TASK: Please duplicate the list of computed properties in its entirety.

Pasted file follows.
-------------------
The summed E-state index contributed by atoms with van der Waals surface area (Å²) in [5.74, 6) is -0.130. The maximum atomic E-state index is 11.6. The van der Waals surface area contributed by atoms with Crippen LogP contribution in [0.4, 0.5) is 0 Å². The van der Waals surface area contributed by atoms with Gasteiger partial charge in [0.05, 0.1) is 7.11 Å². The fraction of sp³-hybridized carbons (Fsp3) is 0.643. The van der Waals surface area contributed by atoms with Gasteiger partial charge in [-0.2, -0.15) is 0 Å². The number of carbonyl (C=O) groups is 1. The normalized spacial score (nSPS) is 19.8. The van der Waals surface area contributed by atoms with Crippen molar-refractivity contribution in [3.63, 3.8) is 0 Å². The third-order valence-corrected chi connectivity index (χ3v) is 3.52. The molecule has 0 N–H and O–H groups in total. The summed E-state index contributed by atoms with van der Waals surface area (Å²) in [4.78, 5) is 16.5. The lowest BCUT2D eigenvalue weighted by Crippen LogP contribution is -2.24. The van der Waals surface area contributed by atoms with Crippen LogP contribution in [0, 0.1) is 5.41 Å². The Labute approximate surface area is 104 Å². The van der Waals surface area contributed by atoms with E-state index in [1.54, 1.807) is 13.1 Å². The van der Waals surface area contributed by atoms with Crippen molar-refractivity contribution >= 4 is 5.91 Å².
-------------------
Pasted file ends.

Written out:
The summed E-state index contributed by atoms with van der Waals surface area (Å²) in [5.74, 6) is -0.130. The maximum atomic E-state index is 11.6. The van der Waals surface area contributed by atoms with Crippen LogP contribution in [0.4, 0.5) is 0 Å². The van der Waals surface area contributed by atoms with Gasteiger partial charge in [0.05, 0.1) is 7.11 Å². The fraction of sp³-hybridized carbons (Fsp3) is 0.643. The van der Waals surface area contributed by atoms with Gasteiger partial charge in [-0.2, -0.15) is 0 Å². The number of carbonyl (C=O) groups is 1. The normalized spacial score (nSPS) is 19.8. The van der Waals surface area contributed by atoms with Crippen molar-refractivity contribution in [3.63, 3.8) is 0 Å². The third-order valence-corrected chi connectivity index (χ3v) is 3.52. The molecule has 0 N–H and O–H groups in total. The summed E-state index contributed by atoms with van der Waals surface area (Å²) in [4.78, 5) is 16.5. The lowest BCUT2D eigenvalue weighted by Crippen LogP contribution is -2.24. The van der Waals surface area contributed by atoms with Crippen LogP contribution in [0, 0.1) is 5.41 Å². The Labute approximate surface area is 104 Å². The van der Waals surface area contributed by atoms with E-state index in [1.54, 1.807) is 13.1 Å². The van der Waals surface area contributed by atoms with Crippen molar-refractivity contribution >= 4 is 5.91 Å².